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5 Supplements to Cope with Irritating Insomnia Tonight

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Gone are the days where I could fall asleep as soon as my head hit the pillow. Instead, I have what my doctor refers to as “intractable” insomnia, meaning it’s stubborn and difficult to treat. It appeared as one of my first Lyme disease symptoms, and it’s remained a problem throughout the last several years of treatment. My insomnia was so severe, I lost the ability to nap altogether, and I wondered if I’d ever regain that essential function. I had become a professional insomniac without trying.

In the early years, I tried every herb, supplement, medication, and lifestyle adjustment anyone suggested to me to get to sleep, and I spent a ton of money on things that were of no help to my situation. My body was begging for sleep, and yet, it was the one thing that seemed to elude me. But I refused to give up on obtaining some precious shut-eye, and I continued to experiment with a variety of products to support my sleep.

Although this aspect of my healing is still a work in progress, I’ve gone from zero sleep (which inevitably landed me in the ER) to sleeping about half the time most nights —a small victory for which I am grateful. I rejoice in any amount of healing that’s taken place in my body.

For most people, poor sleep with Lyme disease seems to be the norm rather than the exception. Over time, however, I’ve managed to gather a few items that consistently aid my ability to sleep, and I’d like to share those with you in this article. I call these supplements my “sleep cocktail.”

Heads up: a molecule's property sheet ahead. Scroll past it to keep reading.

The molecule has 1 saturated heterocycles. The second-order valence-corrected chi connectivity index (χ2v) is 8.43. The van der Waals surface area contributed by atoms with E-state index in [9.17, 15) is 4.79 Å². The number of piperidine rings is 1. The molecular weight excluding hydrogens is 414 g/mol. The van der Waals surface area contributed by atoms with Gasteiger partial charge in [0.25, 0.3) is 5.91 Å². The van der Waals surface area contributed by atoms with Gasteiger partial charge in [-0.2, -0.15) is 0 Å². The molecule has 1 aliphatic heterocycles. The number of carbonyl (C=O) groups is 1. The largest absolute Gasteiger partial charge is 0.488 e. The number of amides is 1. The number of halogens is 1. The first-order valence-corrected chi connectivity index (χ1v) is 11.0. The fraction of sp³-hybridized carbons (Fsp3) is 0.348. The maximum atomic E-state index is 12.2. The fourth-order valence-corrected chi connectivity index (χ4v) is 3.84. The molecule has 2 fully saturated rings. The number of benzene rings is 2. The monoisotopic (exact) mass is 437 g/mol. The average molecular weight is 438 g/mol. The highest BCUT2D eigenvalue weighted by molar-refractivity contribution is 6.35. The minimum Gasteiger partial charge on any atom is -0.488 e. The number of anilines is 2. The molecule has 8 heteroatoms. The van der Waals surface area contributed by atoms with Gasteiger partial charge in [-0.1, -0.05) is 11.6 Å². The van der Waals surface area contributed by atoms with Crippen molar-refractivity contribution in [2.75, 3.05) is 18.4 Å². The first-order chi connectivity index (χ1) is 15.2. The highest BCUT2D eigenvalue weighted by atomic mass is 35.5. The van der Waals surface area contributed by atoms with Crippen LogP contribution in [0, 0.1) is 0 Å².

Below are five supplements I use to augment my insomnia treatment.

Poor Sleep with Lyme Disease

1. Phosphatidylserine: An adrenal saliva test I’d done a few years ago revealed elevated nighttime cortisol levels, which made it difficult to fall asleep because my body was constantly in fight mode. My Lyme-treating nurse practitioner recommended I give this supplement a try. Phosphatidylserine lowers cortisol levels. When I take it before bed, it reduces stress, lowers cortisol, and helps my body enter into a state of relaxation.

2. Liposomal glutathione: Glutathione is a master antioxidant and detoxifier in the body, and the liposomal form penetrates the gut lining for greater absorption into the bloodstream. A bottle of liposomal glutathione can be pricey, so I choose to reserve its use for when my neurological Lyme symptoms are flaring, or I’m experiencing a Herxheimer reaction from an aggressive Lyme disease treatment. With regards to sleep, taking the supplement at night seems to lessen my insomnia, reduce pain, and decrease the burning sensation I often feel in my brain and spinal cord.

3. Melatonin: Melatonin is a hormone made in the pineal gland of your brain. It helps control your sleep-wake cycles and causes you to feel sleepy at night. Your body produces melatonin as it gets dark in preparation for you to fall asleep, and it decreases production when your eyes see the light. Since I routinely have trouble falling asleep, I’ve found melatonin to be useful in cutting down the time it takes me to fall asleep.

Additionally, I use a sleep mask to minimize my exposure to light and optimize my body’s melatonin production —which can potentially keep me awake. Darkness encourages the body to wind down.